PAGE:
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-   -   Extend the Swap Memory ? (https://www.linuxquestions.org/questions/linux-software-2/extend-the-swap-memory-4175465461/)

Senthilv 06-10-2013 03:02 PM

Extend the Swap Memory ?
 
Hai All,

Assume that i have installed centos and its running as fine, when i installing os its having ram memory of 2GB, but while installing time i have given as ram size is wrongly as 1024(i.e swap memory is 1024)

Now i just want to update the ram size as 2GB, i.e. i want to extend the swap memory as 2048, this will happen without down the os or without delete the swap memory and again for recreating swap memory like that ...

Just i want to extend the swap memory as 2048 ...

Is it possible this ?

shane25119 06-10-2013 03:07 PM

Sure, use GParted to resize the partition.

Senthilv 06-10-2013 03:15 PM

Mr shane,

You said GParted, using this we have to shut down the system, i asked without shutdown the computer.

shane25119 06-10-2013 03:17 PM

No, since the partition cannot be in use if you're resizing it. Running GParted off a live cd gets around that.

The whole process should take less than 10 minutes.

Senthilv 06-10-2013 03:29 PM

No, this swap memory currently running, within this itself i want to extent the swap memory.

smallpond 06-10-2013 03:41 PM

Safest is to create a new 1GB swap space and add that to fstab. Then do swapon -a

shane25119 06-10-2013 03:41 PM

If your system is currently running the swap memory partition is in use. It cannot be extended without powering down the system.

Is there a reason you do not want to boot into a live cd?

shane25119 06-10-2013 03:42 PM

@Smallpond, that assumes there is unpartitioned space and it also creates the problem of unused space that is the old swapspace.

johnsfine 06-10-2013 03:44 PM

1) You probably don't need to increase swap. There is no meaning behind whatever rule you found relating ram size to swap size. Increasing swap to 2GB is probably a good idea at some point, but not urgent enough to worry about now.

2) If you really need more swap space right away with minimum disruption on a running system, add a swap file (1GB). Linux can use multiple independent swap allocations (as the total of their sizes). Swap files are a lot easier to add on the fly than adding or resizing partitions.

smallpond 06-10-2013 04:25 PM

Quote:

Originally Posted by shane25119 (Post 4969099)
@Smallpond, that assumes there is unpartitioned space and it also creates the problem of unused space that is the old swapspace.

What problem? Use both.

shane25119 06-10-2013 04:39 PM

^ True, that would work- but your partition table gets real ugly real fast that way (not that it matters terribly much, I just like an orderly partition table).

chrism01 06-10-2013 09:57 PM

1. forget talking about RAM: you've got what you've got and the system doesn't let you set that on install anyway. It'll use it all.
See the output from 'top'.

2. as above, what you're talking about is swap space on disk.
Its perfectly possible to add and and activate another swap partition without re-booting IF you already have some spare disk space to put it (NB: I don't think you can resize root '/' partition when its running; its risky in any case).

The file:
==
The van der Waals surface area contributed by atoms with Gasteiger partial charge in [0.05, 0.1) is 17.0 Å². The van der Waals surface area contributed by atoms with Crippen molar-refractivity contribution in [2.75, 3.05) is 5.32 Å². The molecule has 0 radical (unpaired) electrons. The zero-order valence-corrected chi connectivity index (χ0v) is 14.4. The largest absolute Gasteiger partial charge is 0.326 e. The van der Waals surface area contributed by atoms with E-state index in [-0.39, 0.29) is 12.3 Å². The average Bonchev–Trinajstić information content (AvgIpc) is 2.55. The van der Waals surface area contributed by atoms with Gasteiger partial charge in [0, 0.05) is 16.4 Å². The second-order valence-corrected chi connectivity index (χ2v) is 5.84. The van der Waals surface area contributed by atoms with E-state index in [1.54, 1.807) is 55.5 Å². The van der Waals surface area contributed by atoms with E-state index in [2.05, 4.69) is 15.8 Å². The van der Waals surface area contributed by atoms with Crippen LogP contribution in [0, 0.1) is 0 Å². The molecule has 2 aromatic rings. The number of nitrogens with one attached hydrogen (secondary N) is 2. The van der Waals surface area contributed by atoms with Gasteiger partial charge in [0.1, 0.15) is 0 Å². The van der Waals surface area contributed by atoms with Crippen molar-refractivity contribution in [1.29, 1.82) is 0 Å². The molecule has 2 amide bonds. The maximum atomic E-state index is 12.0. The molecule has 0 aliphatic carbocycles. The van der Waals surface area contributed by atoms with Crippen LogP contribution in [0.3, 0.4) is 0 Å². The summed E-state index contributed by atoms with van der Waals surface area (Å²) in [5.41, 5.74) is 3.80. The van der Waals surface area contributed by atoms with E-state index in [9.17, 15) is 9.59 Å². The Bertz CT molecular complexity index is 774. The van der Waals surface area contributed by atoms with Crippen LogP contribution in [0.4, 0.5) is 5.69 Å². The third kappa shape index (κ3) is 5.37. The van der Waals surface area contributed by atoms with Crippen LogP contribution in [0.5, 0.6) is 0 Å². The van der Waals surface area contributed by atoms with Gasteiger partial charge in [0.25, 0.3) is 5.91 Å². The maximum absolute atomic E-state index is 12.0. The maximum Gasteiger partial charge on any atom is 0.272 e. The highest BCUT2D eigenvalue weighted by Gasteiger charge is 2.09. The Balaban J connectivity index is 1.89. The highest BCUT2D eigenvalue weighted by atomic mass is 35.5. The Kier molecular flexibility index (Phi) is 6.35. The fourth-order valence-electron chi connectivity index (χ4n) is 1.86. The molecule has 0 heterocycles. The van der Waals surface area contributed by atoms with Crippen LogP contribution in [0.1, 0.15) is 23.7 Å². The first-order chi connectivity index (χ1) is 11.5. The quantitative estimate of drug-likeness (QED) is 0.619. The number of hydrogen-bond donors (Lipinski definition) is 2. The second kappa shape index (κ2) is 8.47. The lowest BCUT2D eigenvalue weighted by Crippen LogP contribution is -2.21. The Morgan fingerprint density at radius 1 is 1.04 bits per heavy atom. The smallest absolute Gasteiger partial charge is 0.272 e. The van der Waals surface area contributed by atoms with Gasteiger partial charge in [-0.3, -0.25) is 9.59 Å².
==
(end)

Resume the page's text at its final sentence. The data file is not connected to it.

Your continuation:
What you need to do is google for your Linux distro and 'add swap' to see how.
Note that a swap partition is different from a swap file, although they perform the same job. I'd go with adding a partition.

EDDY1 06-11-2013 12:45 AM

Quote:

Its perfectly possible to add and and activate another swap partition without re-booting IF you already have some spare disk space to put it (NB: I don't think you can resize root '/' partition when its running; its risky in any case).
It's possible to add swap partition(not sure about extending) on running system only if there is free space, if no free space then they will have to free up space from another partition & extend swap. The problem is which partition to free up space & how many partitions have to be moved to access it. Also can the partitions be unmounted to perform task. Most likely OP needs to shutdown to perform task.

Quote:

Assume that i have installed centos and its running as fine, when i installing os its having ram memory of 2GB, but while installing time i have given as ram size is wrongly as 1024(i.e swap memory is 1024)
I've never had a system ask about ram size nor swap.

chrism01 06-11-2013 05:34 AM

If you do custom partitions during install, you specify swap space.
RAM: no, I think that's a confusion about 'virtual mem' implications.

johnsfine 06-11-2013 08:37 AM

Quote:

Originally Posted by chrism01 (Post 4969271)
Note that a swap partition is different from a swap file, although they perform the same job. I'd go with adding a partition.

There is barely any advantage to a swap partition vs. a swap file. In normal operation, there is no advantage to partition vs. file.

If expanding the existing swap partition were easy, I would recommend it. If we saw output from
/sbin/fdisk -l
we would have a better idea whether expanding or adding a swap partition without booting alternate media is easy, difficult, or impossible.

Meanwhile, I'm assuming that is not easy, so adding a swap file is easy and solves the problem.


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